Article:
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How to declare Twitter DM bankruptcy


Look, we get it. You have too many messages and it's easier to lock down your DMs than respond to all of them. But is that the solution?

Why declare DM bankruptcy

First off, congrats! You are popular on Twitter, popular enough to get a lot of the benefits that come from having a larger audience.

You can ask questions out into a void and actually get responses. When you tweet out a link to a project you're working on, people actually give you feedback. Amazing!

But what about the downsides?

Well, first off — sorry about the reply-guys. We can't fix those.

The Twitter DM UX is not great, but you probably already knew that. But on the bright side, some of the DMs you get are super awesome. Thoughtful internet strangers are the best type of stranger.

So how do you handle the bad DM UX?

One option is to declare DM bankruptcy and funnel all well-meaning followers to contact you via email. Even though your email is still public, this extra step often stops most junk but allows for incoming messages if the sender cares enough.

Decided you want to declare DM bankruptcy? Okay, let's get started.

The steps

1. Write a tweet

Filing for Twitter bankruptcy is considerably easier than the real thing. First, write a tweet as Kelly did above, letting your followers know that you won't be responding to their DMs.

Be sure to include your email. Bonus points for using an email provider like, which lets you control who can and cannot message you.

2. Pin your bankruptcy tweet

Next, pin your bankruptcy tweet to your Twitter profile. Only a fraction of your followers see the bankruptcy tweet when you post it, so pinning it to your profile is important to keep all your followers in the loop.

3. Create an automated DM with Twitter's API (optional)

Okay, so now we're getting into the really cool part. This is the problem solves, but I'm going to show you how to do it using Twitter's API instead.

First, what's a Twitter welcome message?

So Twitter created welcome messages to help brands deal with the large influx of DMs they get. They just never rolled it out to you and me.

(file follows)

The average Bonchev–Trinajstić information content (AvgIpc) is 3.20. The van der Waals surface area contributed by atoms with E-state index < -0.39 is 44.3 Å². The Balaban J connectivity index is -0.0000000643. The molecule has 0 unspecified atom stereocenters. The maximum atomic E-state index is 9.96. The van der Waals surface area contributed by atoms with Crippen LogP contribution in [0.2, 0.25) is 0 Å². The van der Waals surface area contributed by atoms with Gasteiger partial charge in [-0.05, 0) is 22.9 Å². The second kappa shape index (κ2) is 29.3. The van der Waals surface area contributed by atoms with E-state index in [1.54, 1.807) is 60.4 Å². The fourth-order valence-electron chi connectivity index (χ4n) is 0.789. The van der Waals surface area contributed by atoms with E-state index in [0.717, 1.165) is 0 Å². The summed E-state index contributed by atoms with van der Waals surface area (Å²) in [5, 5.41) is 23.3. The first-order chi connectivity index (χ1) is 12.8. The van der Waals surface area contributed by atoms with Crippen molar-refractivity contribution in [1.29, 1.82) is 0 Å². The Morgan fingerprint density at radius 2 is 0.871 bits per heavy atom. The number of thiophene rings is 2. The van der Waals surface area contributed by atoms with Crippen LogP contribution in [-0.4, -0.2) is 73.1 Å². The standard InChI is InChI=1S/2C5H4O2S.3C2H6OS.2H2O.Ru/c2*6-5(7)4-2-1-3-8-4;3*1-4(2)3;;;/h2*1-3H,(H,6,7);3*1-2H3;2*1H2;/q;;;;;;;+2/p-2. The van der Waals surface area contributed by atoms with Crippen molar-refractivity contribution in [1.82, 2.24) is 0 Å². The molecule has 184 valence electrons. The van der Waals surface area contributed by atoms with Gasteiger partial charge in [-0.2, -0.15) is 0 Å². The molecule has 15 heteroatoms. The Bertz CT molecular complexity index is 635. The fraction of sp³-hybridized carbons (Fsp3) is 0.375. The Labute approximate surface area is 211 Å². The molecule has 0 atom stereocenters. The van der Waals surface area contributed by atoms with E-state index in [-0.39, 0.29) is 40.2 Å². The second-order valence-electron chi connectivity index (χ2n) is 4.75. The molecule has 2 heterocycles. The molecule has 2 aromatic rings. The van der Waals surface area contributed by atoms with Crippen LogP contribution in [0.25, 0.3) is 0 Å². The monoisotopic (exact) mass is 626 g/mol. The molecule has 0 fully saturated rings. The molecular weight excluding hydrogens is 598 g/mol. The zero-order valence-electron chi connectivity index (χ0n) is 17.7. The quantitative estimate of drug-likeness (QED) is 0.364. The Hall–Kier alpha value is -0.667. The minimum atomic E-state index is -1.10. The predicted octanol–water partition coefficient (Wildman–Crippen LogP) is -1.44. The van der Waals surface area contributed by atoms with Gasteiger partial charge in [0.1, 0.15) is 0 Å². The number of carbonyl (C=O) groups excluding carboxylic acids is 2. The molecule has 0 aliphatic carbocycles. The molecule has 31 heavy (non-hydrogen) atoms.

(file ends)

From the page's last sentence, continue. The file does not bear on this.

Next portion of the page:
But, it's in their API docs.

Let's use it.

Set up Twurl

Twurl is a lot like curl, except it's specifically for querying the Twitter API. Configure it once for auth and you're good to go.

Okay, so we're going to be using RubyGems to install Twurl.

First, run:

gem install twurl

Apply for Twitter developer access

The next step is to apply for access to the API. Do that here:

Generate tokens

After you've been accepted (which should happen rather quickly), you'll need to generate and set up your tokens for Twurl.

To do that, head to the portal here:

I've already got a few apps, but this section will be empty for you. Click the "Create App" button.

Name that app whatever you're feeling like (but it does have to be unique globally).

Authorize Twurl

Next, you need to configure Twurl to pass your secrets that you just created on the last step, like this:

twurl authorize --consumer-key key       \
                --consumer-secret secret

Test out Twurl to be sure it's working:

twurl /1.1/statuses/home_timeline.json

Create your welcome message

Now that we're configured, let's start creating your automated welcome message.

Head over to the Twitter docs if you'd like a more detailed explanation of what we're doing.

Each page of Twitter API documentation normally comes with a copy-and-paste ready Twurl example.

twurl -A 'Content-type: application/json' /1.1/direct_messages/welcome_messages/new.json -d '{"name": "simple_welcome-message 01", "welcome_message": {"message_data": {"text": "Your welcome message goes here!"}}}'

The response should look something like this:

  "welcome_message": {
    "id": "1375945329892278289",
    "created_timestamp": "1616885905131",
    "message_data": {
      "text": "Your welcome message goes here!",
      "entities": {
        "hashtags": [],
        "symbols": [],
        "user_mentions": [],
        "urls": []
    "source_app_id": "19958039"
  "apps": {
    "19958039": {
      "id": "19958039",
      "name": "Twurl Drew Local"

After you create it, be sure to take note of the welcome message id, you'll need this later.

Creating a welcome message rule

Welcome message rules are what makes Twitter automatically show someone a welcome message when they message you for the first time.

Be sure to use the id from the last step.

twurl -A 'Content-type: application/json' -X POST /1.1/direct_messages/welcome_messages/rules/new.json -d '{"welcome_message_rule": {"welcome_message_id": "YOUR_ID_FROM_LAST_STEP"}}'

Now when someone new messages you, they'll see this message automatically directing them to email you instead. Now you don't have to use that precious pinned tweet space to inform people you're not checking your DMs!

Is there an easier option?

There totally is, in fact — I've been building it.

We're building to help make declaring Twitter bankruptcy as easy as possible.

The ability to create Twitter welcome messages is on our free tier.

Sign up below if you're interested in testing it out.